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- U.S. Department of State. Soviet Influence Activities: A Report on Active Measures and Propaganda, 1986-87. Washington D.C.: Bureau of Public Affairs, August 1987., pg. 33
- U.S. Department of State. Soviet Influence Activities: A Report on Active Measures and Propaganda, 1986-87. Washington D.C.: Bureau of Public Affairs, August 1987., pg. 45
- U.S. Department of State. Soviet Influence Activities: A Report on Active Measures and Propaganda, 1986-87. Washington D.C.: Bureau of Public Affairs, August 1987., pg. 34, 44
- U.S. Department of State. Soviet Influence Activities: A Report on Active Measures and Propaganda, 1986-87. Washington D.C.: Bureau of Public Affairs, August 1987., pg. 35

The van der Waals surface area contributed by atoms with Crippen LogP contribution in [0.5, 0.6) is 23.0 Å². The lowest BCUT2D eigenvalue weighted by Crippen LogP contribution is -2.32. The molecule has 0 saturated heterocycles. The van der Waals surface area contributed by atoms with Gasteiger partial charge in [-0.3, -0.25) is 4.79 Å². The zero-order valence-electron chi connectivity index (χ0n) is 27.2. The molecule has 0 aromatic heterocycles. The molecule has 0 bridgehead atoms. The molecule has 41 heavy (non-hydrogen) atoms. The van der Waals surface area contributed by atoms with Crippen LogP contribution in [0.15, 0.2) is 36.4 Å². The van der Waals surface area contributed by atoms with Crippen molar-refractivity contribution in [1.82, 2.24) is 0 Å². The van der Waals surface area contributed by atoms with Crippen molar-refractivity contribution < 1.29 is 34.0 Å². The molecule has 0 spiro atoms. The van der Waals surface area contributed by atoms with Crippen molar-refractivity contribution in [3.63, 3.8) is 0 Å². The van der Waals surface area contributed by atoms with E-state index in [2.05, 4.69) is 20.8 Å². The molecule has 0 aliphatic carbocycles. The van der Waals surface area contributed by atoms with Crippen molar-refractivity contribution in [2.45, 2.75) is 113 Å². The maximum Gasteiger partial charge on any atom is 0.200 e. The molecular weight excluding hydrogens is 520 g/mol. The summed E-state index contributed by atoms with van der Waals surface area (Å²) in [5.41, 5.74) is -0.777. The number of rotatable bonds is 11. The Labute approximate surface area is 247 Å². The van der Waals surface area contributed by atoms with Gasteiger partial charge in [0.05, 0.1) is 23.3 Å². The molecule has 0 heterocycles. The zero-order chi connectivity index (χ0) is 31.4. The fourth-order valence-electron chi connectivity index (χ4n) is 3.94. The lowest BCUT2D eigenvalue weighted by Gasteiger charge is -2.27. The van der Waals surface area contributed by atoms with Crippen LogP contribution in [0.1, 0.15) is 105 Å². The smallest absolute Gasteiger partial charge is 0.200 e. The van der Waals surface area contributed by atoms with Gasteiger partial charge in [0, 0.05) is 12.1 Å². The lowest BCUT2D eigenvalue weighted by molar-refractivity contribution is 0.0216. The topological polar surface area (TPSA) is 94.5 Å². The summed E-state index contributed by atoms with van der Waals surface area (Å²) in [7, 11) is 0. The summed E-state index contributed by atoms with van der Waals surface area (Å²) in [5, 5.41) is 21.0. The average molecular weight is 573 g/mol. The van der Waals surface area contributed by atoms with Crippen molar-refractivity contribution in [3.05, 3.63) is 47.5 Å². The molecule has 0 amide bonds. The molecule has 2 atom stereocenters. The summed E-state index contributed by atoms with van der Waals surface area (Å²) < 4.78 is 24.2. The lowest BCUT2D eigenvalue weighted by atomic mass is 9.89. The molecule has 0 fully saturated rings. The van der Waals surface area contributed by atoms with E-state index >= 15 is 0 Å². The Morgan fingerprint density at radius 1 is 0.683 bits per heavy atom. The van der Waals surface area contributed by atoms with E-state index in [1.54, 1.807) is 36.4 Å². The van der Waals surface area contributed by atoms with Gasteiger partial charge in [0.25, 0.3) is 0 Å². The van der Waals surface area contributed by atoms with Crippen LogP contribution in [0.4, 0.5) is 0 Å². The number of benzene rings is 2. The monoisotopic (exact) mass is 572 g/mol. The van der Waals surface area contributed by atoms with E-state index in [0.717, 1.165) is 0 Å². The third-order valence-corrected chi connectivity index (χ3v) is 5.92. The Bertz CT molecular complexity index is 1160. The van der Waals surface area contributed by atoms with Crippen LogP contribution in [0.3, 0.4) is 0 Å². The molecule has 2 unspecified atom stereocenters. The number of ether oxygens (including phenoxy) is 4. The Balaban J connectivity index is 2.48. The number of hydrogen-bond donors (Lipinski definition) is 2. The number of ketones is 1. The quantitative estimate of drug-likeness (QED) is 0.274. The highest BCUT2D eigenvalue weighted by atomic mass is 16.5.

- U.S. Department of State. Soviet Influence Activities: A Report on Active Measures and Propaganda, 1986-87. Washington D.C.: Bureau of Public Affairs, August 1987., pg. 34-36
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- Morisy, Michael. "Opening up Dugway Proving Grounds, the military’s secretive biological weapon testing unit". Muckrock. Muckrock. Retrieved 9 May 2017.
- This is essentially like saying a hospital's department of neurosurgery is researching how to give heart-worm medication to cats. The CIA's Science and Technology department has virtually nothing to do with biological warfare research. See cia.gov for a more accurate description
- "Soviet Active Measures in the Era of Glasnost"., pg. 3